Why aren’t the muscles fully developed in the first place? They should be, from playing, crawling on all fours, running, jumping, rolling, hanging, climbing etc. etc. that kids do for hours per day. When this play doesn’t happen - as it doesn’t because of cars, TV, computers, etc. - then the muscles aren’t ready. What I am trying to say here is that we (humans) are ‘designed’ to run and jump by nature, and do this without pain. The modern sedentary lifestyle is what is the cause. We sit hours a day from a very early age when we should be developing important functions by moving around in various ways. When a child that has sit in a playpen, car seat, in front of TV, school etc. enters the world of sports bad things will happen sooner or later. Another major point is that even professional athletes have these same problems although they are not weak - they are functionally weak.

I see where you are going with this, and I agree with many points you have outlined, however, I must still say that although sedentary lifestyle can be a cause (I agree), maybe even the biggest factor or contributor, muscles dont necessarily mean that they have fully developed for the sport specific attributes required just b/c one has gone through life crawling, jumping, etc b/c keep in mind that sprinters when they begin are often surprised to learn that you have to start to run on your toes (it surprises them) and having your foot plantar flexed like that for the first time on a consistent basis (overtraining AT THE START) puts tremendous forces on the shins which can cause bad things such as shin splints, and rarely but do happen, stress fractures, etc.

What I am saying is that although humans are designed to do all the things you mentioned above, those are functional activities requiring functional structures to be able to yield those functional movements…this does not necessarily mean sprinting movements (at the elite level, I don’t mean someone who decides to run fast), b/c if it did then most people (athletes) starting out as sprinters should not get shin splints.

I am not sure I understand you correctly, but yes running requires funtional structures and that’s why even elite sprinters get hurt. They don’t have a functional structure in place. The body uses compensation to accomplish movement patterns that are gone because of dysfunction. It is this compensation that causes the misalignments and eventually injuries. Another example: you can breathe without fully using the diaphragm, but this greatly suppresses oxygen intake. Running on your toes is another basic function that either developes in the early years or it doesn’t. If the kid who enters the track team doesn’t run on his/her toes that means there is a reason: dysfunction (mainly inablitity of the pelvis to move freely from flexion to extension) because of inactivity (prolonged sitting, i.e. spine and hips in flexion). Women who use high heels experience low back pain because of the very same reasons :wink: The good news is that you can fix these misalignments by yourself by providing the necessary stimulus to the body.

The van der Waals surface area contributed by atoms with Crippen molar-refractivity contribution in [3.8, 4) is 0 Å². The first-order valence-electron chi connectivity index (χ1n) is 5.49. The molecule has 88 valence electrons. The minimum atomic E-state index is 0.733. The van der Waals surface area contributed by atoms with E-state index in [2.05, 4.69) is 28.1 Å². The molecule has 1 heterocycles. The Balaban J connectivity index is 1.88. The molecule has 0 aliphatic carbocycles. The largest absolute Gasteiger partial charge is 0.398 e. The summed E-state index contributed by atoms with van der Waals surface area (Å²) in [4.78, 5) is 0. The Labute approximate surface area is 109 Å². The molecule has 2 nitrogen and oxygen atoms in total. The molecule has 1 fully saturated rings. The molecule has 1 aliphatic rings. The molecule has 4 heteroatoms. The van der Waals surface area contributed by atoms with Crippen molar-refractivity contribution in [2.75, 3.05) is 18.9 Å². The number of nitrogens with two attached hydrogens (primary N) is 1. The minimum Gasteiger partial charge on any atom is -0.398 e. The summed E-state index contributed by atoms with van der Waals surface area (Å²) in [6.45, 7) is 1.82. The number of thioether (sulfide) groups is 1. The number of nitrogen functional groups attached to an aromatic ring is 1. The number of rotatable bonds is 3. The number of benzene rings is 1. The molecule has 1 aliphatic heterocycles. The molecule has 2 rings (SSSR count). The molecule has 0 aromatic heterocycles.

Agreed, I think I am a littel more clear on what you’re trying to convey.

they don’t have any clinics in new jersey sadly :frowning: i’d really like a fix for my 2 year shin splints…did i mention i haven’t run track in over 8 months and i still have them?

Check the affiliates list from Locations and see if there is anyone near by. Or call or e-mail the clinic and see when they have travel clinics in your area. I feel your pain since I had the same problem for at least 6 years (tried fasciotomy, orthotics, physical therapy etc. etc.) and this forced me to stop my athletics career. I hope you don’t have to stop running.

Is knee pain associated with shin splints? My knee started hurting about 2 weeks after the shin pain began.

Foot bone is connected to shin bone, shin bone connected to knee bone, etc. :smiley: You are right on money. Soon it might be your low back or shoulder, so treat the body as a unit and it will start its own repairing process. Happy holidays!

I have my athletes do light speed power drills in the LJ pit twice a week, plus things like walking on the toes, walking on the heels etc. Things to strenghten the lower legs and improve mobility in the lower leg. I do this regardless if they have shins or not. It bores them senseless but I have not had a athlete with shins in almost five years.

On treatment I don’t really have a cure. I just feel that you should not apply presure to where it hurts. Ice, rest and all of the rest. I have heard loads of cures and things most of which I have not seen work, things like mixing aloe juice with asprin and mixing asprin into all kinds of creams and applying it to the leg. I think a good course of anti inflamitories and rest is the only cure. Have your feet checked out as well as your alignment as mentioned above.